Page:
Ever had a song you thought you were singing right for years and then finally looked up the lyrics and realized you got some of them wrong? ONE new survey from Wordfinder has compiled the best songs with lyrics that people most often mishear, and a few rock and metal cuts made the list.
Wordfinder polled over 1,000 Americans for the survey to see which songs and genres have lyrics that people get wrong the most. Subjects were presented with clips of various songs and given four sets of lyrics to choose from based on what they heard.
Mishearing lyrics often leads to a phenomenon called “mondegreen.” A mondegreen is “a word or phrase resulting from a mishearing, especially of something recited or sung,” as defined by a writer named Sylvia Wright in 1954.
Among the genres included in the results are rock, heavy metal, folk, pop, hip-hop/rap, EDM and R&B. No. 1 song Americans mishear—with a whopping 70 percent getting the words wrong—is Metallica‘s “Enter Sandman,” according to the results, and it was heard most often by members of Generation X, Millennials and Generation Z.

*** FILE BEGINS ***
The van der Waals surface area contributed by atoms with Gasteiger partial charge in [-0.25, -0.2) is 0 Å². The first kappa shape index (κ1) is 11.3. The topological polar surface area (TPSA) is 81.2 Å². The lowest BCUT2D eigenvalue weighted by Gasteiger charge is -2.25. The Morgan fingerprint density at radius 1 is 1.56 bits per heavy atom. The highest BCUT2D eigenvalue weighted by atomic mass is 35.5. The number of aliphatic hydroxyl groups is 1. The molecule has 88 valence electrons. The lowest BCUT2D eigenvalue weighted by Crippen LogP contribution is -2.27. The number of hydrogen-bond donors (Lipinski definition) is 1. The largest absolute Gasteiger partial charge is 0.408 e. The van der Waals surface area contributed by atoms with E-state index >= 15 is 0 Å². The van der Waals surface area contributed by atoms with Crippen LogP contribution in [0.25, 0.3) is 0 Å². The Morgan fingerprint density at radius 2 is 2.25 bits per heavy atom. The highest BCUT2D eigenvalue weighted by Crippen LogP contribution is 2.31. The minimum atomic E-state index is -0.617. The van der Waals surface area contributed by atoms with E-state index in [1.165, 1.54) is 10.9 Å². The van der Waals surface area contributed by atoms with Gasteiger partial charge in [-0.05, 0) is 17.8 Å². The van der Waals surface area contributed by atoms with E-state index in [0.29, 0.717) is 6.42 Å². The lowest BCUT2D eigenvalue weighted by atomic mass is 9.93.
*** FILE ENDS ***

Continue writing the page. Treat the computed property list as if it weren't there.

Other rock and metal songs that made the top 40 include “Sex on Fire” by Kings of Leon, The Beatles“I want to hold your hand,” Nirvana‘Smells Like Teen Spirit’ Queen‘Bohemian Rhapsody’ Elvis Presley‘s “Suspicious Minds” Bon Jovi‘Livin’ on a Prayer’ The police‘s “Message in a Bottle” and The rolling stones‘ “The beast of burden.”
However, metal and R&B were the genres least likely to be misheard. The Rolling Stones’ Mick Jagger was named the hardest artist to understand besides rapper Young Thug.
So what mondegrees did people come up with for some of these tunes?
In “Enter Sandman,” where the chorus says, “Exit Light / Enter Night,” study participants believed that the words were, “Eggs and candles / End all nights.”
The chorus of “Smells Like Teen Spirit” is, “With the lights off it’s less dangerous / Here we are now, entertain us.” The results show that many people thought the words were, “With the lights out, it’s Las Vegas / Hear me now, entertainers.”
Funnily enough, many people reported that they actually prefer the lyrics they thought were real over the real ones, with 75 percent of heavy metal fans liking their own words better and 55 percent of rockers sharing the same sentiment. However, the 20 percent difference shows that more rock fans would rather know the actual words than metal fans.
See some graphs below and read them the whole study here.
The 10 rock + metal bands with the most diehard fan bases
They take “Stan” to a new level.